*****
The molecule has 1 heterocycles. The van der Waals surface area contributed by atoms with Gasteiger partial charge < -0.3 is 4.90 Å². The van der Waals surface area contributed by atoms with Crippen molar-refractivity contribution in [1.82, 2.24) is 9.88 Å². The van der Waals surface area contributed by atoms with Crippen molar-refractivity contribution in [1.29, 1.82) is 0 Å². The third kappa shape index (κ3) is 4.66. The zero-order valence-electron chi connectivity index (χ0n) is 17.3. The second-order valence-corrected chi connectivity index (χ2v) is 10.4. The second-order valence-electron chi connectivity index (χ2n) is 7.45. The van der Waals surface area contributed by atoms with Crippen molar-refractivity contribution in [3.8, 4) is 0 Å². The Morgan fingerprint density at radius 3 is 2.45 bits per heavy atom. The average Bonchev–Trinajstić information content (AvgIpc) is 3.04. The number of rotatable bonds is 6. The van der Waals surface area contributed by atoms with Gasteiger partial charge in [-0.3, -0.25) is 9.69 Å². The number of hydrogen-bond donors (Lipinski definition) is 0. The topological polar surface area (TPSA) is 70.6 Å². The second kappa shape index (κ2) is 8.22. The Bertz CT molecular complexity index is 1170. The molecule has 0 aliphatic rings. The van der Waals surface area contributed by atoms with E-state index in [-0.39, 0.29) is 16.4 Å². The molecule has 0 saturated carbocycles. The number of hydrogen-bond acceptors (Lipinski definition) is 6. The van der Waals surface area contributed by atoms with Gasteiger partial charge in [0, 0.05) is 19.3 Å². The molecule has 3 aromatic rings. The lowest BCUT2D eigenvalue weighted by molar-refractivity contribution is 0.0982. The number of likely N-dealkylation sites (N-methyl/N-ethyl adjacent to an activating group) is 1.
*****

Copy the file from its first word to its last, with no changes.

The molecule has 1 heterocycles. The van der Waals surface area contributed by atoms with Gasteiger partial charge < -0.3 is 4.90 Å². The van der Waals surface area contributed by atoms with Crippen molar-refractivity contribution in [1.82, 2.24) is 9.88 Å². The van der Waals surface area contributed by atoms with Crippen molar-refractivity contribution in [1.29, 1.82) is 0 Å². The third kappa shape index (κ3) is 4.66. The zero-order valence-electron chi connectivity index (χ0n) is 17.3. The second-order valence-corrected chi connectivity index (χ2v) is 10.4. The second-order valence-electron chi connectivity index (χ2n) is 7.45. The van der Waals surface area contributed by atoms with Crippen molar-refractivity contribution in [3.8, 4) is 0 Å². The Morgan fingerprint density at radius 3 is 2.45 bits per heavy atom. The average Bonchev–Trinajstić information content (AvgIpc) is 3.04. The number of rotatable bonds is 6. The van der Waals surface area contributed by atoms with Gasteiger partial charge in [-0.3, -0.25) is 9.69 Å². The number of hydrogen-bond donors (Lipinski definition) is 0. The topological polar surface area (TPSA) is 70.6 Å². The second kappa shape index (κ2) is 8.22. The Bertz CT molecular complexity index is 1170. The molecule has 0 aliphatic rings. The van der Waals surface area contributed by atoms with E-state index in [-0.39, 0.29) is 16.4 Å². The molecule has 0 saturated carbocycles. The number of hydrogen-bond acceptors (Lipinski definition) is 6. The van der Waals surface area contributed by atoms with Gasteiger partial charge in [0, 0.05) is 19.3 Å². The molecule has 3 aromatic rings. The lowest BCUT2D eigenvalue weighted by molar-refractivity contribution is 0.0982. The number of likely N-dealkylation sites (N-methyl/N-ethyl adjacent to an activating group) is 1.